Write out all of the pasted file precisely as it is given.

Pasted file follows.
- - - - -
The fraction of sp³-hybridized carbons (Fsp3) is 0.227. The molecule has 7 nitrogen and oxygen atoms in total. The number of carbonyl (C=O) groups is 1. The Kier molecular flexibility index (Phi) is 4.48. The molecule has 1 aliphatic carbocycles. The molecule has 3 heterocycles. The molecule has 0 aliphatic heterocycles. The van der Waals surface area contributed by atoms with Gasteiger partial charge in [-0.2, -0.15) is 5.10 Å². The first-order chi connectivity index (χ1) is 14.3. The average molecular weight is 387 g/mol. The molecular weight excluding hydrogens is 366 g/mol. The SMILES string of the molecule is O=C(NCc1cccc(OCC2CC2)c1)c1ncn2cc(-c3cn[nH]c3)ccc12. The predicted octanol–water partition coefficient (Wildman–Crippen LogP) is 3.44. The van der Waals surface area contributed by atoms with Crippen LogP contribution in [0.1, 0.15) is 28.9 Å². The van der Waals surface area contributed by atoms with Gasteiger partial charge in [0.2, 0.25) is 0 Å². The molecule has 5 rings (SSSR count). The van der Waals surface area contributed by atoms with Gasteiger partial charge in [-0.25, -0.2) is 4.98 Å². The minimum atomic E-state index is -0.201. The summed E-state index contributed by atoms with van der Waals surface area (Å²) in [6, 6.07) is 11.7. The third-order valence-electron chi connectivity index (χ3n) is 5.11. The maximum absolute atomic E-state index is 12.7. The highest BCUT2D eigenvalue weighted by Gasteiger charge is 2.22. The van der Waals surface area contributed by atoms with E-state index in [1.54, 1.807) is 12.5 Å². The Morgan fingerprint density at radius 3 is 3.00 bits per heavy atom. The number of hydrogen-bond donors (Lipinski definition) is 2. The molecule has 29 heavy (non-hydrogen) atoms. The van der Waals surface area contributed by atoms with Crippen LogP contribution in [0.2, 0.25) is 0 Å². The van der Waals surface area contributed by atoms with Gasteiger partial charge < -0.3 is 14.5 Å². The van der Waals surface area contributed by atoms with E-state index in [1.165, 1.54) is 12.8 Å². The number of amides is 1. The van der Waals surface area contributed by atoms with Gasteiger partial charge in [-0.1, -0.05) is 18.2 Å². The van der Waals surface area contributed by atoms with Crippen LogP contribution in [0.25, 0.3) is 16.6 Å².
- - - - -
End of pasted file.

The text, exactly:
The fraction of sp³-hybridized carbons (Fsp3) is 0.227. The molecule has 7 nitrogen and oxygen atoms in total. The number of carbonyl (C=O) groups is 1. The Kier molecular flexibility index (Phi) is 4.48. The molecule has 1 aliphatic carbocycles. The molecule has 3 heterocycles. The molecule has 0 aliphatic heterocycles. The van der Waals surface area contributed by atoms with Gasteiger partial charge in [-0.2, -0.15) is 5.10 Å². The first-order chi connectivity index (χ1) is 14.3. The average molecular weight is 387 g/mol. The molecular weight excluding hydrogens is 366 g/mol. The SMILES string of the molecule is O=C(NCc1cccc(OCC2CC2)c1)c1ncn2cc(-c3cn[nH]c3)ccc12. The predicted octanol–water partition coefficient (Wildman–Crippen LogP) is 3.44. The van der Waals surface area contributed by atoms with Crippen LogP contribution in [0.1, 0.15) is 28.9 Å². The van der Waals surface area contributed by atoms with Gasteiger partial charge in [0.2, 0.25) is 0 Å². The molecule has 5 rings (SSSR count). The van der Waals surface area contributed by atoms with Gasteiger partial charge in [-0.25, -0.2) is 4.98 Å². The minimum atomic E-state index is -0.201. The summed E-state index contributed by atoms with van der Waals surface area (Å²) in [6, 6.07) is 11.7. The third-order valence-electron chi connectivity index (χ3n) is 5.11. The maximum absolute atomic E-state index is 12.7. The highest BCUT2D eigenvalue weighted by Gasteiger charge is 2.22. The van der Waals surface area contributed by atoms with E-state index in [1.54, 1.807) is 12.5 Å². The Morgan fingerprint density at radius 3 is 3.00 bits per heavy atom. The number of hydrogen-bond donors (Lipinski definition) is 2. The molecule has 29 heavy (non-hydrogen) atoms. The van der Waals surface area contributed by atoms with Crippen LogP contribution in [0.2, 0.25) is 0 Å². The van der Waals surface area contributed by atoms with Gasteiger partial charge < -0.3 is 14.5 Å². The van der Waals surface area contributed by atoms with E-state index in [1.165, 1.54) is 12.8 Å². The number of amides is 1. The van der Waals surface area contributed by atoms with Gasteiger partial charge in [-0.1, -0.05) is 18.2 Å². The van der Waals surface area contributed by atoms with Crippen LogP contribution in [0.25, 0.3) is 16.6 Å².